Climate change has been identified as the biggest health threat of the 21st century, with the potential to reverse years of improvements in global health and increase the pressure on health systems. Climate change is linked to human health through multiple and complex pathways.

Climate change increases the frequency, magnitude and duration of extreme climate and weather events such as heatwaves and heavy rainfall. Excess heat places additional pressure on the heart, brain and lungs, increasing the death rate from cardiovascular, cerebrovascular and respiratory diseases, particularly for those with pre-existing health conditions. Elderly people are particularly vulnerable to heat-related illnesses and children under 1 to the health risks of heat and dehydration. In the last 20 years climate-related heat mortality in elderly people is estimated to have increased by 54 per cent, driven by both climate change and growing numbers of elderly people living in hotter locations, according to the Lancet Countdown on health and climate change.

Heat stress also poses a significant risk to the health of those working outdoors, due to exposure both to direct sunlight and high temperatures. For example, a combination of heat stress and dehydration appears to be contributing to an increased prevalence of chronic kidney disease in outdoor manual workers, including those working in agriculture and construction. These sectors employ varying proportions of women and men and therefore there is likely a gender dimension to these impacts. The extent of the impact of heat on physical health and labour productivity is illustrated by the example of China, where the associated economic costs reached an estimated 1.35 per cent of GDP in 2020.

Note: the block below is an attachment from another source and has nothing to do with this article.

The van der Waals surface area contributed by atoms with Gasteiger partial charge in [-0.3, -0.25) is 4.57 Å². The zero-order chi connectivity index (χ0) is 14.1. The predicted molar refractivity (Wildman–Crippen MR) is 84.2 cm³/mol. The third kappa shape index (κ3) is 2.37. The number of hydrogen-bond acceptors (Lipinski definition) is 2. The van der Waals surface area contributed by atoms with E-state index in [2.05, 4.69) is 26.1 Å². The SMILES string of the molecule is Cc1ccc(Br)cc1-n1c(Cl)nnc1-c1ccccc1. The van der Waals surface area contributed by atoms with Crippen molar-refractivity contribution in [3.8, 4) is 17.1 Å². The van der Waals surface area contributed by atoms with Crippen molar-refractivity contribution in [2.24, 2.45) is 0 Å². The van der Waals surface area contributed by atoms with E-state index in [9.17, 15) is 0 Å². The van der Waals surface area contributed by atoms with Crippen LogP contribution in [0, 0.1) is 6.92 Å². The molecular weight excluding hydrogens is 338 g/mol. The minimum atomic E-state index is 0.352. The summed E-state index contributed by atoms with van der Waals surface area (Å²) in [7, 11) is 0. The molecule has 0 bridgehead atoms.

Extreme heat and drought due to climate change are also linked to increasing risk and spread of wildfires. Wildfire smoke and ash increase illness and death related to air pollution through the release of harmful ground-level ozone and particulate matter pollutants, which can damage the heart and lungs. Fires can also reduce opportunities for exercising outdoors.

The Intergovernmental Panel on Climate Change has found robust evidence of increasing rainfall extremes in Europe, North America and Asia, which can lead to an increased frequency of flooding. Drowning accounts for 75 per cent of deaths in flood disasters and the risk increases particularly in low- and middle-income countries where people are more likely to live in flood-prone areas and where evacuation or warning systems may be inadequate.